Operation Jubilee commenced in the late evening of 18 August, 1942. The flotilla comprised over 230 ships assembled from ports along the south coast of England. It was a warm, moonless night as the ships headed across the channel to Dieppe. Radar stations on the English coast picked up "unidentified vessels" and twice, at 01.30 and again at 02.30 on 19 August, they radioed warnings to the naval commander, Captain Hughes-Hallet. These warnings were not acknowledged and the raiding force took no evasive action. The force commanders were, therefore, unaware they were on a collision course with a German convoy proceeding from Boulogne to Dieppe.

The main assault troops were carried in large ships with their LCPs (Landing Craft Personnel) hanging from davits. Most of the commandos made the crossing in their own LCPs, each of which held about 20 men, while the tanks were carried in their own LCTs (Landing Craft Tanks) with 3 tanks to each LCT. Just after 03.00, the first shots of Operation Jubilee were fired as troops, in the larger ships, were loaded into their LCPs and lowered into the water for the long run in to the beaches. The "point of no return" had been reached. 

As the action proceeded, Flt/Lt Kidd noted that the Berkeley was hit at 12.45 and began to sink immediately. HMS Calpe and some smaller craft transferred most of the crew and service personnel from the vessel and picked up others from the sea. The Berkeley's Captain, Lt J J S Yorke, RN, and most of his men, survived. Shortly after 13.00, HMS Albrighton torpedoed the Berkeley and she sank at 13.08.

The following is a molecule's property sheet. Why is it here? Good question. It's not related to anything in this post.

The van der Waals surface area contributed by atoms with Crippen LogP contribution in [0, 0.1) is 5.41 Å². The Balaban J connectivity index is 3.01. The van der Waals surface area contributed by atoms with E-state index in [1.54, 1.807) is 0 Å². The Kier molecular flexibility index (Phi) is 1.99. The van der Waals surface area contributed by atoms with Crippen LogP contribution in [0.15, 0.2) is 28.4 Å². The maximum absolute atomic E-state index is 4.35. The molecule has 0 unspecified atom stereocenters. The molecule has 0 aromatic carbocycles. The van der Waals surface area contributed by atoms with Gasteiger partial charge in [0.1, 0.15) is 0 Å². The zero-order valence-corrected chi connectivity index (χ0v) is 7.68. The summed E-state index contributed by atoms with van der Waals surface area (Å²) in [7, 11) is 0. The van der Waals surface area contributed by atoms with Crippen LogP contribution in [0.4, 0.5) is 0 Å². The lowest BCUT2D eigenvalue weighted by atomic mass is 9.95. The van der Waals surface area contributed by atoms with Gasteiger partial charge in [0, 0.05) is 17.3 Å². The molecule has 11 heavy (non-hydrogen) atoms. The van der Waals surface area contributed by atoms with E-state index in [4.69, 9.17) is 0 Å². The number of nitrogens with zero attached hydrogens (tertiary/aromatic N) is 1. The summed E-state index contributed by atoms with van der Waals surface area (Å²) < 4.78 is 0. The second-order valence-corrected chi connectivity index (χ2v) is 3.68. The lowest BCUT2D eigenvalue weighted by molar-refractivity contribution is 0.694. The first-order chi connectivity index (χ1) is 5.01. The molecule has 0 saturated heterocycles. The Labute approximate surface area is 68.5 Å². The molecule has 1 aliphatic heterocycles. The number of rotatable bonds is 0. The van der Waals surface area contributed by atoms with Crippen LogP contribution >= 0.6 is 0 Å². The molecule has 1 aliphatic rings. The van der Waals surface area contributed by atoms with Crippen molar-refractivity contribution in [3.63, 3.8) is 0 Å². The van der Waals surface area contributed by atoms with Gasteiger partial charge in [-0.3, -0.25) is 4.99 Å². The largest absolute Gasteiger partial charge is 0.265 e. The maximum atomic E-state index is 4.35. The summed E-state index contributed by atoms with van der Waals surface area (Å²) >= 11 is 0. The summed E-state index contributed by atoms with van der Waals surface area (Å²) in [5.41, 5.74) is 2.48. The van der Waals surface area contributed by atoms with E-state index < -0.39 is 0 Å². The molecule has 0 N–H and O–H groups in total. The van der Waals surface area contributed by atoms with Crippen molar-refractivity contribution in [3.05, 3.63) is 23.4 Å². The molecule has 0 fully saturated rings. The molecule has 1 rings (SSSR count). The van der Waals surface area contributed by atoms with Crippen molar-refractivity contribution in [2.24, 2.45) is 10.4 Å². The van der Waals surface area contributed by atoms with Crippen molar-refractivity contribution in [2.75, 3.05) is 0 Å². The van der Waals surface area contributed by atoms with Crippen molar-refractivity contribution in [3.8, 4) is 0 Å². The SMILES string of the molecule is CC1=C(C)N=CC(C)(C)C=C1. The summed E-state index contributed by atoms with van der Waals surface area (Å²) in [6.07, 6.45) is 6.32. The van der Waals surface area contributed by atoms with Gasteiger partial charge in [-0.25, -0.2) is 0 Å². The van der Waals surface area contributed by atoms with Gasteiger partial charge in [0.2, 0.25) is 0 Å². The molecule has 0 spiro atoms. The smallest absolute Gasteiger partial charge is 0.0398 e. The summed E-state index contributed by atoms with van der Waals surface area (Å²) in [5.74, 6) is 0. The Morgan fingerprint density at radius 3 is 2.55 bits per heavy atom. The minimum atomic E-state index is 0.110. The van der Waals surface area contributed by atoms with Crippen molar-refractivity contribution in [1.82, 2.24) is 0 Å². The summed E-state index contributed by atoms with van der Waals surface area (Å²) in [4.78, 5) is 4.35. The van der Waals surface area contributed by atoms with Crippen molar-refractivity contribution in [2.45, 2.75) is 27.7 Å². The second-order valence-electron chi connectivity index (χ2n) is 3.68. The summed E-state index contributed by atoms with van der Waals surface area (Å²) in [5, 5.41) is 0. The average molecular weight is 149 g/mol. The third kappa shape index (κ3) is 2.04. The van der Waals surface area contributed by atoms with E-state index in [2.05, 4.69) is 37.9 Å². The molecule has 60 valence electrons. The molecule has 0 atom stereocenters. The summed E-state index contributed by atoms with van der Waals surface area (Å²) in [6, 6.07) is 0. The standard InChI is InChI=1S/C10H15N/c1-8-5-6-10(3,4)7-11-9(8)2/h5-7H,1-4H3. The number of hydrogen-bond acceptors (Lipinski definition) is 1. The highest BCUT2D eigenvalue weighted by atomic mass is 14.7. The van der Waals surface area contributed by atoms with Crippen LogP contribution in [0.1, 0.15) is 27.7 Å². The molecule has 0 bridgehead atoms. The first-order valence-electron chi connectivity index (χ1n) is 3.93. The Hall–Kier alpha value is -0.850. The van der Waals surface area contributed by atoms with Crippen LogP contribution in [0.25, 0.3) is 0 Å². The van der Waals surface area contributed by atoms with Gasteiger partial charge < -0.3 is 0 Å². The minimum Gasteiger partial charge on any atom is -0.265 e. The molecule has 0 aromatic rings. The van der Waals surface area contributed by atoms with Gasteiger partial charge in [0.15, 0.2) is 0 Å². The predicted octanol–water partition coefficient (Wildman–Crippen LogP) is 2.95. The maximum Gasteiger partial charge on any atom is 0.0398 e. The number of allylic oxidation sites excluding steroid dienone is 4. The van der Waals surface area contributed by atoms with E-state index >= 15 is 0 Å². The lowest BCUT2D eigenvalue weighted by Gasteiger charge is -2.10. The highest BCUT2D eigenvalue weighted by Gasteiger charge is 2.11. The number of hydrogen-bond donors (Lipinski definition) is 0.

[Map courtesy of Google Map Data 2017.]

HMS Calpe was attacked and bombed by 3 Dorniers, which approached from the west at 8,000 ft. They released their bombs at 6,000 ft while Calpe was undertaking a slow manoeuvre, searching for a downed pilot. Although there were no direct hits, the blasts damaged the ship's stern, causing some fatalities and blowing six more overboard. They were rescued by SGB 9, a gunboat under the command of Lt Peter Scott DSC, who was later to become a famed naturalist.

Immediately afterwards, a Folke Wulf 190 approached from the east and strafed the starboard side of the destroyer, hitting the bridge with cannon fire, killing an Oerlikon gunner and wounding Air Commodore Cole. He was not the only Air Force casualty that day aboard the Calpe and the Berkeley. On the latter, Wing Commander, Stanley Skinner, DFC, Observer for the raid, was killed. He was a former night-fighter pilot with 604 Squadron. His American counterpart, Col LB Hillslinger, lost a foot in the action.